While al-Sadr and his Sairoon bloc won the most seats (73) in the 329-seat parliament, up from 54 in 2018, at the expense of his Iran-allied Shia opponents in the Coordination Framework, it was far short of a clear majority.
The former militia leader from a leading Shia clerical family, who led the main Shia resistance to the US occupation, has no progressive answers to the immense suffering of the Iraqi people. Posing as a nationalist opposed to foreign interference in Iraq, he has in the past been close to Iran and acted as kingmaker in forging ruling coalitions. He has put his men in most arms of the state, including in the cabinet, the state-owned oil company, powerful ministries and local authorities, where they take a cut on government contracts to pass on to his organisation that provides jobs and social welfare for its impoverished supporters in Baghdad’s slums and runs a militia.
Al-Sadr announced his intention of forming a government with the largest Sunni and Kurdish blocs, leaving the Iran-aligned Shia parties in opposition, an arrangement that breaks with the custom followed since 2003 whereby all parties are represented in government. Not wanting to be excluded from the patronage system, his Shia opponents maneuvered to block his coalition-building process via a series of procedural and legal interventions, including using the Federal Supreme Court to block the nomination of a president and launching missile attacks on his Kurdish allies.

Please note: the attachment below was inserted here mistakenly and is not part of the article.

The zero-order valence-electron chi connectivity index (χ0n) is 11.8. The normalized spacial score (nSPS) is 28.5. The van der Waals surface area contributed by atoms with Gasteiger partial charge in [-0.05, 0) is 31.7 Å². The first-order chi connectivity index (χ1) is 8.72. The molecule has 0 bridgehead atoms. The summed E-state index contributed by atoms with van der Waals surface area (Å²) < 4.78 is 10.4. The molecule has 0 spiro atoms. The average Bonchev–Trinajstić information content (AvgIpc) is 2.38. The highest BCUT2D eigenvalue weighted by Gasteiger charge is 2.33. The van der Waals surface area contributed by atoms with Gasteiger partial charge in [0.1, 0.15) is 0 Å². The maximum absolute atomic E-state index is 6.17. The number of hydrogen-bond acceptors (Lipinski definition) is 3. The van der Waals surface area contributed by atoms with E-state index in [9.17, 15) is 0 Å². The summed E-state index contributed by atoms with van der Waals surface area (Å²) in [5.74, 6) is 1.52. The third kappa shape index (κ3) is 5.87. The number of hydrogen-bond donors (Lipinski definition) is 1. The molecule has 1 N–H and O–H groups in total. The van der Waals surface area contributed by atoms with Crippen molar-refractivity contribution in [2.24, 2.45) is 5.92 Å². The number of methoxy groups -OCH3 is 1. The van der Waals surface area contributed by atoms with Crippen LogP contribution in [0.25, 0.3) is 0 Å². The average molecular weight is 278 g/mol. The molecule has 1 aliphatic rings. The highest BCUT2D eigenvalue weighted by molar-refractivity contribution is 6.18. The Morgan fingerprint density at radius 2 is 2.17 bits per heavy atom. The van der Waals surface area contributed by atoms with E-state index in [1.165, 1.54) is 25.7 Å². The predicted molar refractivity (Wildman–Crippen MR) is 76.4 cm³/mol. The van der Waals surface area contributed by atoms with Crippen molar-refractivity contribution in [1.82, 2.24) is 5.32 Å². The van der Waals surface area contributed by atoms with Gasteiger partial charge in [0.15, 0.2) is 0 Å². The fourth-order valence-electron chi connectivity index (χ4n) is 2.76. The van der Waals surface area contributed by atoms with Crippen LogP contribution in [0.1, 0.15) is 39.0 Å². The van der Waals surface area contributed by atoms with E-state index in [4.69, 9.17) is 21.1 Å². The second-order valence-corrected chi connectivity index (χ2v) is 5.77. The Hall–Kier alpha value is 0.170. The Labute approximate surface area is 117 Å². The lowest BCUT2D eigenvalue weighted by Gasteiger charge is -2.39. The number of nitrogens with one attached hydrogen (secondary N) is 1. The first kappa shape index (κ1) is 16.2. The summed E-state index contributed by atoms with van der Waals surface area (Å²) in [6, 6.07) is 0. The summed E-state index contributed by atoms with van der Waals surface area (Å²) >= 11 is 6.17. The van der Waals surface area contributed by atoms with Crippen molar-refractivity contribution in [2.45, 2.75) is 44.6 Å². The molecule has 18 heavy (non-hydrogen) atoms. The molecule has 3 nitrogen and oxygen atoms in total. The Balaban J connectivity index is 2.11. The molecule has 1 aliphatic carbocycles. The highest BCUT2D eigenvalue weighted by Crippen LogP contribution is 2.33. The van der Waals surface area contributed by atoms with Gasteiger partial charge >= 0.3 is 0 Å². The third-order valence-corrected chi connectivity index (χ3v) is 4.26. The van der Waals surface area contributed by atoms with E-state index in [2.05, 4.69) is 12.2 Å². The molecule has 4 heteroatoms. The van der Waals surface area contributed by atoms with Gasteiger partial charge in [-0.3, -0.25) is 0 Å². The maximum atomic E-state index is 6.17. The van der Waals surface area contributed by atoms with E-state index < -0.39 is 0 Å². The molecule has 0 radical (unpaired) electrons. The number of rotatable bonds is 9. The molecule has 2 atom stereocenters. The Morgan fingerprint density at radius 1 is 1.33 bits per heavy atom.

In June, al-Sadr announced that his entire bloc would renounce their seats in parliament in a move aimed at forcing his rivals to agree to a new government and opening the door to street protests, counter-demonstrations and instability to force the dissolution of parliament and new elections.
In the event, new lawmakers were sworn in accordance with the constitution, making the pro-Iran bloc, the Coordination Framework, under former premier Nuri al-Maliki’s party, the State of Law Coalition, and the pro-Iran Fatah Alliance, the political arm of the Shia-led former paramilitary group Hashed al-Shaabi, the largest in parliament. There is little agreement between them on any of the major political issues confronting the country.
When the Coordination Framework nominated Mohammed al-Sudani for the premiership, al-Sadr objected and mobilized his supporters to storm the parliament, which was not in session, with the security forces standing by. Before al-Sudani can officially be nominated as premier-designate, parliament must first select a president from the Kurdish parties, a process that has been no less contentious.